Preparing for an interview
- Find a person with a story to tell about a topic that you find interesting.
- Research the person and/or the topic at the library and on the Internet, etc. This will help you ask intelligent and creative questions. (Something different than most people would ask.)
- Make an appointment to talk to the person, then be sure to arrive on time.
- Prepare your questions in advance, but be ready to ask additional questions if they occur to you during the interview.
- Bring a pen or pencil, pad of paper and possibly even a tape recorder if you think that you might have trouble taking notes during the interview. You may also bring along a camera to take photos after the interview is completed.
- Believe in yourself -- you can do this!
Conducting the interview
- Greet the person you'll be interviewing and remind them of your name and why you are talking to them. (For example, "Hi, my name is Donna Jackson, and I'm writing a story for my school newspaper about your work with Rescue dogs.)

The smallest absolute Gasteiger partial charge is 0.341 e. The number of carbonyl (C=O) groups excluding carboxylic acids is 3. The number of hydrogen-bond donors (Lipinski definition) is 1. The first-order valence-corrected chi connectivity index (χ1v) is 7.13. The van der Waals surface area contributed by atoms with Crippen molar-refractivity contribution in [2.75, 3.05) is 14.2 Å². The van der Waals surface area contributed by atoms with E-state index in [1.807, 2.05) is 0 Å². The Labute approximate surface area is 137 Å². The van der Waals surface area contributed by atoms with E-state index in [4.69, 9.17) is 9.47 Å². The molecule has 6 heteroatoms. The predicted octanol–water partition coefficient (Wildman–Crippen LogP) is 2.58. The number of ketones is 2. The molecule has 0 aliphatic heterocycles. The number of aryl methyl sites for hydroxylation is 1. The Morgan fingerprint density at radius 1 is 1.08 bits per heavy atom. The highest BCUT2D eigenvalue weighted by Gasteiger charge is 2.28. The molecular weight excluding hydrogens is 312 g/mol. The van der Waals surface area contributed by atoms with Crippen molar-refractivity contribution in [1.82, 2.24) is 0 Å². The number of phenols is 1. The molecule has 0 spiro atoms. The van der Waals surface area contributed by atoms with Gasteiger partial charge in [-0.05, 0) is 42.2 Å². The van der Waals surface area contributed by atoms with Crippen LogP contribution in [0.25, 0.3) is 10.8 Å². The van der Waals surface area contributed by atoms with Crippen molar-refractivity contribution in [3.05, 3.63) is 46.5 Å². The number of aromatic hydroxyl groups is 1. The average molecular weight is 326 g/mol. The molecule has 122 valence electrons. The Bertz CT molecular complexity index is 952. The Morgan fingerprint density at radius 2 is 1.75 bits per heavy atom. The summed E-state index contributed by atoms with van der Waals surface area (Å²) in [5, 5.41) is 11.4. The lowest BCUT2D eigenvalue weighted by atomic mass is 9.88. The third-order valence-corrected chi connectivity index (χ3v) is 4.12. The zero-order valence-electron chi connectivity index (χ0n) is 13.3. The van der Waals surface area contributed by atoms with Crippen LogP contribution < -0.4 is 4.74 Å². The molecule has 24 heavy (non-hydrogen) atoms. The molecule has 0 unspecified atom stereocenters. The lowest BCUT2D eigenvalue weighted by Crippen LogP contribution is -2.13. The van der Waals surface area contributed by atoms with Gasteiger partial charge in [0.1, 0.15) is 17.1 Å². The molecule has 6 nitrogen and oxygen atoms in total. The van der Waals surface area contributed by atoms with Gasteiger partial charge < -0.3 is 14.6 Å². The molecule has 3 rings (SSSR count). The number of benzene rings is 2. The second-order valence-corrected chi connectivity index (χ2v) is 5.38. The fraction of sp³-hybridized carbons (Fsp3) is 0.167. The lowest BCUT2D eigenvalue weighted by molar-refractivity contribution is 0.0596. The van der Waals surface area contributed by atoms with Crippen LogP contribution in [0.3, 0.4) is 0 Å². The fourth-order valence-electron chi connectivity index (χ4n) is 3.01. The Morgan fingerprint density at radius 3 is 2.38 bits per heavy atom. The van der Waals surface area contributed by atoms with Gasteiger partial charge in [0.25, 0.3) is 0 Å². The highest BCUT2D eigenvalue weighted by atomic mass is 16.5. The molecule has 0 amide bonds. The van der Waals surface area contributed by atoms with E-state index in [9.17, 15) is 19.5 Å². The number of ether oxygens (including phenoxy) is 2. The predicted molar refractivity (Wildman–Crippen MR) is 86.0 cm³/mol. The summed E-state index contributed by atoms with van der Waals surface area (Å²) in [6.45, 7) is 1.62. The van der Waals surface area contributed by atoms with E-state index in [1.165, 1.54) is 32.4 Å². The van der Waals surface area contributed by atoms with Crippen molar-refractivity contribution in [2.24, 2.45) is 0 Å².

- Ask the questions on your list and listen carefully to the person's answers. Take notes on the important points, and don't forget to look at the person you're talking with during the interview. (It makes people nervous if it looks like you're writing down every word that they say!)
- Note any anecdotes (or small stories) that the person uses to illustrate a point. (For example, "My dog Sasha acts bravely in the face of danger. She once helped save a woman from a burning building . . . ")
- Notice the surroundings and note important details that you might want to use in your story. What type of pictures does the person have hanging on the wall? Is there anything unusual in the room that you'd like to have the person explain?
- Ask for the correct spelling of words that are unfamiliar to you, and make sure that you have the correct spelling of people's names!
- Thank the person for his or her time when the interview is completed. Ask if you can follow up with any questions by phone or by e-mail.